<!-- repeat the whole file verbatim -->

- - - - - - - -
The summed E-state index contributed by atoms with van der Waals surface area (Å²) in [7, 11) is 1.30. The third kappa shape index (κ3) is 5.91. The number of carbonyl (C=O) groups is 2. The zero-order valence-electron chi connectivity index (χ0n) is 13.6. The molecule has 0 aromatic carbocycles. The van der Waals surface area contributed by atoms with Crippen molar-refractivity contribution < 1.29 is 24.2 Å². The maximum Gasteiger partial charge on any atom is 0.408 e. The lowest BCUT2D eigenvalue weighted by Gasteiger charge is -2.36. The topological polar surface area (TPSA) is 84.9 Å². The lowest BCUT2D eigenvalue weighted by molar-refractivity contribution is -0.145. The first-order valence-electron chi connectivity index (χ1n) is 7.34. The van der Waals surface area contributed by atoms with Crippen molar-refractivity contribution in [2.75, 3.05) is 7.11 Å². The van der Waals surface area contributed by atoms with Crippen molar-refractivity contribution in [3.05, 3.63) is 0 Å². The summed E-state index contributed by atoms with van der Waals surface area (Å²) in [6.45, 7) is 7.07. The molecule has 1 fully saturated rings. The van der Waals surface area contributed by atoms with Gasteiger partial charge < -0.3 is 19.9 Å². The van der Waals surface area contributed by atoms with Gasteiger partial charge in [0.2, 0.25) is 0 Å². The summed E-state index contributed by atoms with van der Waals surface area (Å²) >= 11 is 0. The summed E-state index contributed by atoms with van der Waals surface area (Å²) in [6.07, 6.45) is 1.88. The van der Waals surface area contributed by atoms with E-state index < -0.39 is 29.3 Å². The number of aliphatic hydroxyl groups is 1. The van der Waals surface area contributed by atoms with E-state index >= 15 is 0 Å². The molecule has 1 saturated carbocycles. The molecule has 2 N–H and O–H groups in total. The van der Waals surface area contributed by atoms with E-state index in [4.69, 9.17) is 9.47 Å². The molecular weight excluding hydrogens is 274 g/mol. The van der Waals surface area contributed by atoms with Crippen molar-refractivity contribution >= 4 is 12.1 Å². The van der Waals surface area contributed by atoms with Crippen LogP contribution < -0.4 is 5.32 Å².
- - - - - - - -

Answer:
The summed E-state index contributed by atoms with van der Waals surface area (Å²) in [7, 11) is 1.30. The third kappa shape index (κ3) is 5.91. The number of carbonyl (C=O) groups is 2. The zero-order valence-electron chi connectivity index (χ0n) is 13.6. The molecule has 0 aromatic carbocycles. The van der Waals surface area contributed by atoms with Crippen molar-refractivity contribution < 1.29 is 24.2 Å². The maximum Gasteiger partial charge on any atom is 0.408 e. The lowest BCUT2D eigenvalue weighted by Gasteiger charge is -2.36. The topological polar surface area (TPSA) is 84.9 Å². The lowest BCUT2D eigenvalue weighted by molar-refractivity contribution is -0.145. The first-order valence-electron chi connectivity index (χ1n) is 7.34. The van der Waals surface area contributed by atoms with Crippen molar-refractivity contribution in [2.75, 3.05) is 7.11 Å². The van der Waals surface area contributed by atoms with Crippen molar-refractivity contribution in [3.05, 3.63) is 0 Å². The summed E-state index contributed by atoms with van der Waals surface area (Å²) in [6.45, 7) is 7.07. The molecule has 1 fully saturated rings. The van der Waals surface area contributed by atoms with Gasteiger partial charge < -0.3 is 19.9 Å². The van der Waals surface area contributed by atoms with Gasteiger partial charge in [0.2, 0.25) is 0 Å². The summed E-state index contributed by atoms with van der Waals surface area (Å²) >= 11 is 0. The summed E-state index contributed by atoms with van der Waals surface area (Å²) in [6.07, 6.45) is 1.88. The van der Waals surface area contributed by atoms with E-state index < -0.39 is 29.3 Å². The number of aliphatic hydroxyl groups is 1. The van der Waals surface area contributed by atoms with E-state index >= 15 is 0 Å². The molecule has 1 saturated carbocycles. The molecule has 2 N–H and O–H groups in total. The van der Waals surface area contributed by atoms with E-state index in [4.69, 9.17) is 9.47 Å². The molecular weight excluding hydrogens is 274 g/mol. The van der Waals surface area contributed by atoms with Crippen molar-refractivity contribution >= 4 is 12.1 Å². The van der Waals surface area contributed by atoms with Crippen LogP contribution < -0.4 is 5.32 Å².